Commentary: Ohio State football will be just fine in 2014 season

January 7, 2014
Freshman defensive end Joey Bosa (97) sacks the quarterback during the Big Ten Championship against Michigan State at Lucas Oil Stadium. OSU lost, 34-24. Credit: Shelby Lum / Photo editor

Freshman defensive end Joey Bosa (97) sacks the quarterback during the Big Ten Championship against Michigan State at Lucas Oil Stadium. OSU lost, 34-24.
Credit: Shelby Lum / Photo editor

With the conclusion of arguably the most entertaining and best played National Championship game in the BCS era, the teams who came up just short of getting an opportunity to play for the crystal ball turn their attention to next fall.

Among those teams are the Ohio State Buckeyes, who finished ranked 12th in the sport’s final AP poll after starting the year at No. 2.

But for a program and fan base that has championship expectations every single year, 2013 could be seen as a failure.

The Buckeyes reeled off 24 straight victories under coach Urban Meyer, but they were unable to get the job done when it really mattered, losing first to Michigan State in the Big Ten Championship game, and then to Clemson in the 2014 Discover Orange Bowl. Back-to-back losses seemed next to impossible less than two month ago, but it still happened.

So where does OSU go from here?

The loss of four offensive linemen will hurt, in addition to junior linebacker Ryan Shazier and redshirt-junior cornerback Bradley Roby heading to the NFL. The Buckeyes will also lose their top rusher in senior running back Carlos Hyde, and top receiver in senior wide receiver Corey “Philly” Brown.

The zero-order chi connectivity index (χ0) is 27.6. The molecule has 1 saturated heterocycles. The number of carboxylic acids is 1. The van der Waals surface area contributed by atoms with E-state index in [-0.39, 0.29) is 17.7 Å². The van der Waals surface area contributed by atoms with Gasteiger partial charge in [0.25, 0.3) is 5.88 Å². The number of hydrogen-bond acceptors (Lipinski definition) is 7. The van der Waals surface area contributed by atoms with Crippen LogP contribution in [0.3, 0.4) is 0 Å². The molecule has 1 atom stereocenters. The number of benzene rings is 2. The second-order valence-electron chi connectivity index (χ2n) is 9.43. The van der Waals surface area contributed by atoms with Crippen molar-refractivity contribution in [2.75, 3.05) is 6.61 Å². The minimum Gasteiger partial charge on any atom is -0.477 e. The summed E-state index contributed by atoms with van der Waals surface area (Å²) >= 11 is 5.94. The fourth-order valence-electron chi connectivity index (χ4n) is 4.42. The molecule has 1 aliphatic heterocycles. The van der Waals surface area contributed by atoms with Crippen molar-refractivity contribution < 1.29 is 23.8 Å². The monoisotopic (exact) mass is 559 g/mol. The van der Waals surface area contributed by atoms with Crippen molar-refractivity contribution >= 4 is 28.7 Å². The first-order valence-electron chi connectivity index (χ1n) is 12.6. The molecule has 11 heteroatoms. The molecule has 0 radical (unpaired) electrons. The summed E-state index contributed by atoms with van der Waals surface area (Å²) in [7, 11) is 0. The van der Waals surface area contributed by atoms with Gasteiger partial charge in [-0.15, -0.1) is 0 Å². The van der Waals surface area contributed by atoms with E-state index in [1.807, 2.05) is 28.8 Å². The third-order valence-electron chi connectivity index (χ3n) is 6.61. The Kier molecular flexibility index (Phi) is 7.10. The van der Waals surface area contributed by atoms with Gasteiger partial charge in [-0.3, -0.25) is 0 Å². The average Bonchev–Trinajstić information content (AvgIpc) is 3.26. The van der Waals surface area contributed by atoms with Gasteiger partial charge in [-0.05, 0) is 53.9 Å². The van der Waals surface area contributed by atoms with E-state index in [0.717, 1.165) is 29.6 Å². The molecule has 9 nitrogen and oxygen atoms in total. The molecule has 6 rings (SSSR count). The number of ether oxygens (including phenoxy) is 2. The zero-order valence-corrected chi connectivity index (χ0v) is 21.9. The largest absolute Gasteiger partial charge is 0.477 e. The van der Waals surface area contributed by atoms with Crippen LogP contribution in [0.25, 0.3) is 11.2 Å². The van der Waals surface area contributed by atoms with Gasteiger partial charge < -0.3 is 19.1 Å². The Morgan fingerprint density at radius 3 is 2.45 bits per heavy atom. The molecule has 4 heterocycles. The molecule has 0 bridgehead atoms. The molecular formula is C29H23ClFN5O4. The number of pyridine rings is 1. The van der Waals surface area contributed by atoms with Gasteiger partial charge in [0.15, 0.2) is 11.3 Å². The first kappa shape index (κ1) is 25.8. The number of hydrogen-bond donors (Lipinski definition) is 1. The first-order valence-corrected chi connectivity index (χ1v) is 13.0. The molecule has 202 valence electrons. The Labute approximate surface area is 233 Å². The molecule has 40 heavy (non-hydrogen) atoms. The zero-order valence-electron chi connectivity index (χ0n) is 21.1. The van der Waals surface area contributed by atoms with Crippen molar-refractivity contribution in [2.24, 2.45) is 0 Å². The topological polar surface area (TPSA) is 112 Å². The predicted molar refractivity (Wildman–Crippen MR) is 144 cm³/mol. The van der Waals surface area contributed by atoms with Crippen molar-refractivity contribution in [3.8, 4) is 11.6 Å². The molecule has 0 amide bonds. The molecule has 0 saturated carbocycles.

I know that seems like a lot, but relax, Buckeye Nation — it’s going to be fine.

With the reported decision by junior quarterback and two-time Big Ten player of the year Braxton Miller to return to school, the Buckeyes — and Meyer — are going to get another season of one of the most dynamic players in college football. That alone should put fans at ease, and make them excited for next football season.

Yes, finding four players to fill the void left by the graduated seniors on the offensive line won’t be an easy task, but redshirt-freshman Pat Elflein filled in admirably against Michigan and Michigan State in the absence of redshirt-senior Marcus Hall, earning glowing remarks from redshirt-senior center Corey Linsley. Offensive line coach Ed Warinner is one of the best in the business, and during fall camp spoke of redshirt-freshman Kyle Dodson and sophomore Jacoby Boren like they were on the cusp of being great.

Also, replacing the powerhouse that is Hyde might be hard, but the Buckeyes should be able to do so smoothly. It’s clear that freshman Ezekiel Elliott is the guy Meyer sees as next in line, as he would often replace Hyde when he needed a break this year. With an impending improvement from year one to year two at OSU, a backfield of Elliott and Miller could be pretty special. And that’s not to mention freshman Dontre Wilson, whose speed is something the Buckeyes have been missing.

The Buckeye defense was in no way what fans are used to, particularly against the pass, where it gave up an average 268 yards per game — good for 112th in the country — and got torched by Clemson redshirt-senior quarterback Tajh Boyd and junior wide receiver Sammy Watkins in the Orange Bowl.

But with young players like freshman defensive back Vonn Bell and freshman defensive end Joey Bosa, the Silver Bullets could very well return to form next year. They honestly have nowhere to go but up, and Meyer’s 2014 recruiting class (ranked No. 2 in the nation by features plenty of defensive talent including the country’s top linebacker, Raekwon McMillan.

OSU avoids playing traditional tough matchups in Wisconsin and Nebraska in 2014, and are sure to have revenge in their hearts for another trip to East Lansing, Mich., to take on the Spartans.

It’s often said that high-profile programs like Alabama, Texas and Florida State don’t rebuild, they reload.

And as long as Meyer is at the helm, fear not Buckeye fans — OSU will too.

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